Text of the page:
The only people that ever go to jail in this country are those without power or influence. And if we are to believe the rumors, Axact is backed by strong players in the establishment and underworld and Ayyan is a prized companion of former President Asif Ali Zardari. Why else do you think there is such a media offensive going on repeatedly mentioning names of other channels, telephone records being released associating the location of the calls with a prestigious location in Clifton, Karachi. Forget what the evidence proves. We don’t care about proof in Pakistan. Everyone in power is innocent because they are the target of a conspiracy from someone.

IMG_2647I’ll even go one step further with an incident from 27 May, 2015. Ikram ul Haq, a judge on the Bannu bench of the Peshawar High Court, after having his vehicle stopped at an Army security checkpost and asked to prove his identity, a process that took all of 45 seconds to a minute. However, his Lordship (not my word, it’s in the court order) got out of his car and told the soldier – “you go and fight on the border… if a blast had occurred, we’ll be the sufferer… I don’t want to talk to you, I’ll talk to your commander.” He then left his car and escort at the entry gate, blocking Cantt Road, and walked to his courtroom. He issued the summons to the Commander to appear and clarify the situation.

The latest on this case is that only the District Commissioner appeared in his Lordship’s courtroom, drawing more anger and the following orders:

  • Contempt of court
  • All of the named individuals, including the Commander, must appear in court, otherwise they should be arrested
  • Army operations are illegal in settled areas
  • Portion of Bannu Cantt security to be handed over to the police

Now, let’s be clear.

  1. Pakistan is in a state of war currently and Bannu is very close to the Taliban held areas.
  2. There are security protocols that must be followed by everyone, no matter who you think you are.
  3. If army operations are illegal in settled areas, does that mean that the terrorists can find safe haven in urban cities and strike at will?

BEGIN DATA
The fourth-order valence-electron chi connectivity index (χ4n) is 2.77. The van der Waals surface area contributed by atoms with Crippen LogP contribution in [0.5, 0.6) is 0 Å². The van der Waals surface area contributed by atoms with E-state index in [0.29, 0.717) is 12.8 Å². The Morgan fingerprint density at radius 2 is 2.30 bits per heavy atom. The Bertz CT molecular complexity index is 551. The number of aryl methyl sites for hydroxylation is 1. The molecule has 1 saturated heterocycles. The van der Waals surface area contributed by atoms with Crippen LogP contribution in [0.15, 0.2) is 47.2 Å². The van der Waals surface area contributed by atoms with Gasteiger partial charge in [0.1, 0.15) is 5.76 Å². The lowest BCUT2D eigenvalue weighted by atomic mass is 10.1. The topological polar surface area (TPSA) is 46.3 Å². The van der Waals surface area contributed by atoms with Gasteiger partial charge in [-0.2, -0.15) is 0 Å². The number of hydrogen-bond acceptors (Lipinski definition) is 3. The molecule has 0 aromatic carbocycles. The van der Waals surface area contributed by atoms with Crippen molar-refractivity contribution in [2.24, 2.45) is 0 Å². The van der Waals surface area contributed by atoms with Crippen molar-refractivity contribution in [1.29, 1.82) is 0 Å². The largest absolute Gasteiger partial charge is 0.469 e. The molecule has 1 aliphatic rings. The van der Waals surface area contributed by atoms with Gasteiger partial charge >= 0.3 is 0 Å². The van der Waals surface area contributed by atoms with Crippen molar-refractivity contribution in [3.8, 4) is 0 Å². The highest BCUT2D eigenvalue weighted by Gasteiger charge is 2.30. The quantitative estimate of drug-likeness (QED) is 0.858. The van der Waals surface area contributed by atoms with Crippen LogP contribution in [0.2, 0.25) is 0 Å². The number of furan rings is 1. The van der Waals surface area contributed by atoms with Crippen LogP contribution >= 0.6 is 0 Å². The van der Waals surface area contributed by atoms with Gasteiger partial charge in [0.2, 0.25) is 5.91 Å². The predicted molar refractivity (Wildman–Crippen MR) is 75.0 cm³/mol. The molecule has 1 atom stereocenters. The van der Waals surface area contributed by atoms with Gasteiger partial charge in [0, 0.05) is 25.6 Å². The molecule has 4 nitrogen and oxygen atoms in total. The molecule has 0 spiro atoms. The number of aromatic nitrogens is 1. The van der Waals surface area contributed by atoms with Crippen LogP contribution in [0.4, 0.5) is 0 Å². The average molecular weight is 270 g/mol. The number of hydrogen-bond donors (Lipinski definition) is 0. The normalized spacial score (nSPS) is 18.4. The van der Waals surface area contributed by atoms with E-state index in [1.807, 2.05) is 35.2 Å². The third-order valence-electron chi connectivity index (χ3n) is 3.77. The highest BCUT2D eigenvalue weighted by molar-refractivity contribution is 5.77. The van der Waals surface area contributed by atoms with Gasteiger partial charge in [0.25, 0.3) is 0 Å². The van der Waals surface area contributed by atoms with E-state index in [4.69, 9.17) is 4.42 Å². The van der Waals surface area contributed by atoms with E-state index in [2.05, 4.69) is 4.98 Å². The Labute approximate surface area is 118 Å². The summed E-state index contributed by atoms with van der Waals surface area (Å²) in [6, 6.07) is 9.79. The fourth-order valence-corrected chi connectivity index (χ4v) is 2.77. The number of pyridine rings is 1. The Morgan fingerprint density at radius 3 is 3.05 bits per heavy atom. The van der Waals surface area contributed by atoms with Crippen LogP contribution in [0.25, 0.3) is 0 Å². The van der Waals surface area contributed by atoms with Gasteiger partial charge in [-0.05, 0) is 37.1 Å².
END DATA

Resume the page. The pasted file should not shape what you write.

4. Cantt areas are army controlled areas and fall under the jurisdiction of the armed forces. Security cannot be handed over to the police. It doesn’t matter which city you are in, if you are entering a Cantt area, you will be stopped and checked.

I can’t get over the fact that he was so offended at being treated like a common citizen.

Power corrupts. Absolute power corrupts absolutely.

And we are absolutely corrupted into believing that these people are the saviors of Pakistan, over and over again.

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  1. The ugly truth.

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About Khalid Muhammad - Author

When people talk about Khalid Muhammad, they talk about an entrepreneur who has helped others build their dreams and businesses. They talk about a teacher, who is dedicated to his students, both inside and outside the classroom, and they return the dedication tenfold. Now, they talk about the author, who has written a fast-paced, action-packed spy thriller about Pakistan, the politics, the Army and terrorism. Born in Pakistan’s troubled Swat Valley, educated and raised in the United States, Khalid returned to Pakistan almost 17 years ago and fell in love with his country. His debut novel, Agency Rules – Never an Easy Day at the Office, is a journey behind the headlines about Pakistan, the world’s most dangerous place, to deliver an intense story that will challenge the reader to question what they have been told.